The shot ripped through skin, fat, and muscle. Bone shattered along with the peacefulness of the cool, autumn day. Fallen maple and birch leaves were painted with an additional color of red like someone had sprayed a paint brush of red across the ground.

Koira’s romp in the woods had stopped dead. She lay under the low branches of a fir tree her black eyes watched a pair of mud specked army boots walk through the dead, dried grass.

The boots approached Koira’s owner. The black lab mix lay motionless, hidden. Her fear of guns overwhelmed her. The boots stood next to the body, nudged it gently.

The owner of the boots, smiled. He dipped a finger into a freshly painted leaf. He smelled the red liquid, tasted it. He felt an arousal, a small dampness in his pants. He couldn’t believe the sense of excitement, the exhilaration. The rush could was intense. But he also felt a sense of disappointment. He would not be able to talk about it to brag. It had to remain a secret – his secret.

Jacob jumped out of truck. “Thanks Dad, I’ll get grandpa to give me a ride home.” Jacob ran to the house, bolted through the back door.  “Grandpa?” There was no response. Jacob dropped his book on the kitchen table. He opened the refrigerator. He pulled out some leftover lasagna, loaded it onto a plate and put it into the microwave. He found a package of Oreos in the cupboard. He twisted one apart, licked the cream feeling and popped the top half of the cookie into his mouth. Jacob wondered where his grandfather was. Maybe he took Koira for a walk. Hopefully he wouldn’t be gone too long.

Version Two – Penn

Hank Saari debated whether he should walk around the fallen maple that blocked his path or climb over it, either way it wasn’t going to make his day any better. Hank decided to go over the trunk. He stepped over with his left leg. As he pulled his right leg over, the lace of his walking shoe snagged the stump of a small branch. He tugged on the shoe. A shot rang out. As Hank fell forward, his eyes registered a spray of red floating before it fell to abstractly paint the scattered orange and yellow leaves of autumn.

Koira yelped loudly at the gunshot and scuttled under some low hanging ever green branches. She lay low to the ground and peered out. Her black eyes, watched Hank’s prone figure.  She whimpered a couple times and then lay quietly.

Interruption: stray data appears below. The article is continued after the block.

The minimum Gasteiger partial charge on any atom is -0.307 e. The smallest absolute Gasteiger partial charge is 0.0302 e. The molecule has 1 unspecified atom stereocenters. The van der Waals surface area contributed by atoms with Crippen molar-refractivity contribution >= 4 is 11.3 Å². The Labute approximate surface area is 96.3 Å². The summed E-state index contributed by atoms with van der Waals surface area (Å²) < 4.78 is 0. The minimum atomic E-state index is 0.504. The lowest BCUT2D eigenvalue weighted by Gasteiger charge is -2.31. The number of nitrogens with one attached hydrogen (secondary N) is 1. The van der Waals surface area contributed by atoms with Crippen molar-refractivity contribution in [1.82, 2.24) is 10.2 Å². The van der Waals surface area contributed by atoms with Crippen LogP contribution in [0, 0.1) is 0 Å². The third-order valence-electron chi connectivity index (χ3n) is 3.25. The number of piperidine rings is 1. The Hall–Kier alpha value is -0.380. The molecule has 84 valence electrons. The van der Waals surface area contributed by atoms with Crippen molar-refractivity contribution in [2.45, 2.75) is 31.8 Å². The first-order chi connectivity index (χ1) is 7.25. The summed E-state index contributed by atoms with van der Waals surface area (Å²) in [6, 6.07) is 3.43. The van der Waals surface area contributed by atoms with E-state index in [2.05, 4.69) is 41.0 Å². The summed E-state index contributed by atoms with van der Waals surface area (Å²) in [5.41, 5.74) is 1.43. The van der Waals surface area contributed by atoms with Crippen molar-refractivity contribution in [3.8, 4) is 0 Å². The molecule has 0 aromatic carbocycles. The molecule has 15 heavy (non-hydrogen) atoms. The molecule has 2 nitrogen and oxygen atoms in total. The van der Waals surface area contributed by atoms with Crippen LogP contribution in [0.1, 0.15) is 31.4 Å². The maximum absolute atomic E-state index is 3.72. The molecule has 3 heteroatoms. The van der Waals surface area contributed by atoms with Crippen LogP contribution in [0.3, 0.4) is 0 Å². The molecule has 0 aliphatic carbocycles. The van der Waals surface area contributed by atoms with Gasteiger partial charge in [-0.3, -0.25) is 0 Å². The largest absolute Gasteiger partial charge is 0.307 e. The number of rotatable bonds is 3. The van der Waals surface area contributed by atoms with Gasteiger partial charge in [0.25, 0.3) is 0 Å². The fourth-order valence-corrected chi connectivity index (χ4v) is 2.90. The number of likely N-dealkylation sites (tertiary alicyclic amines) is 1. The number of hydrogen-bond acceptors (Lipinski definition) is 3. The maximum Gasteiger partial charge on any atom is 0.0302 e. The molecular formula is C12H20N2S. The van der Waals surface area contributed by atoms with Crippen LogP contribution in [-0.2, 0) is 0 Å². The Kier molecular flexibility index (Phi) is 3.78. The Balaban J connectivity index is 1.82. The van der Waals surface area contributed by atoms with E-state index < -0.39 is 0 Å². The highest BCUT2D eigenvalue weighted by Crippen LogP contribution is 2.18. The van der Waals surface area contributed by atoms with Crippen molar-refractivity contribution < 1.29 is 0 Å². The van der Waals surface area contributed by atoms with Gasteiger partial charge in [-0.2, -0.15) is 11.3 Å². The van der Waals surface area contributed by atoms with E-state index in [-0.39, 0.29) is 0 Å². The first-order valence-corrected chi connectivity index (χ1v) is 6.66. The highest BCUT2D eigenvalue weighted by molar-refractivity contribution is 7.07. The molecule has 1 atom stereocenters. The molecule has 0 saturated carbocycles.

Penn honked his horn and parked his Chevy S10 in front of the two car garage. He stepped out of the truck and started towards the house. Opening the door into the neat, tidy kitchen, Penn noticed there was no bakery. He laughed to himself, “Wonder how long this diet will last.” The house was quiet.  Penn shrugged, “Must be out for a walk with the dog.”

Penn took a sip of his coffee. It was lukewarm. As he looked out the kitchen window towards the back forty, Penn picked up the coffee pot. He heard a sloshing sound and poured some. “Ahhhh, much better.”

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Man in Black II


Personal Note – Was hoping to have more, but I’m posting what I have. What are your comments? Thoughts?

Man in Black – Continued

I took the cup and threw it into the front seat of my car. It flew across the seat, hit the passenger window and dropped between the seat and car door. I left it there to join the empty Fiji water bottle and gum wrapper that occupied the passenger side floor. I hopped into the car. On the way to the gym, I pushed the cup out of my mind and went into my pre-workout preparation phase of deep breathing and light meditation.

After my workout, I stopped to get some groceries. I walked into the store in my workout shorts and sweaty tank top. An elderly woman, elderly meaning over 60, gave me a disgusted look. I shrugged it off. “It’s just a little sweat,” I thought. I went through my mental check list, “Let’s see, I need ground chicken, oatmeal, romaine lettuce, almonds, avocado and paper toweling.” I do admit I checked out the ice cream. The store brand was on sale and the Chocolate Cookie Dough was very tempting, but I convinced myself I didn’t need the calories. I proceeded to the check out.

I was putting my change into my worn wallet as I walked through the exit doors. I was no more than four steps away from the store, when I heard my name. I turned. I got dizzy for a brief moment. There was Dee standing sitting alongside the exit. I believe I said, “Hi.”

Dee smiled, got up, grabbed his bike and walked. He reached out with his right hand, “Surprised to see you here. Was out riding my bike and stopped to get a bottle of water.” As if to show me he had purchased water, he took a swig out of a one liter Fiji bottle. Dee continued, “You live near here?”

I eyed him suspiciously, “No, I was at the gym and I stopped to get some groceries on my way home. I live a couple miles up.”

Dee smiled. I hadn’t noticed until now how white and straight his teeth were. “You shouldn’t be afraid of me. You need me as a friend.”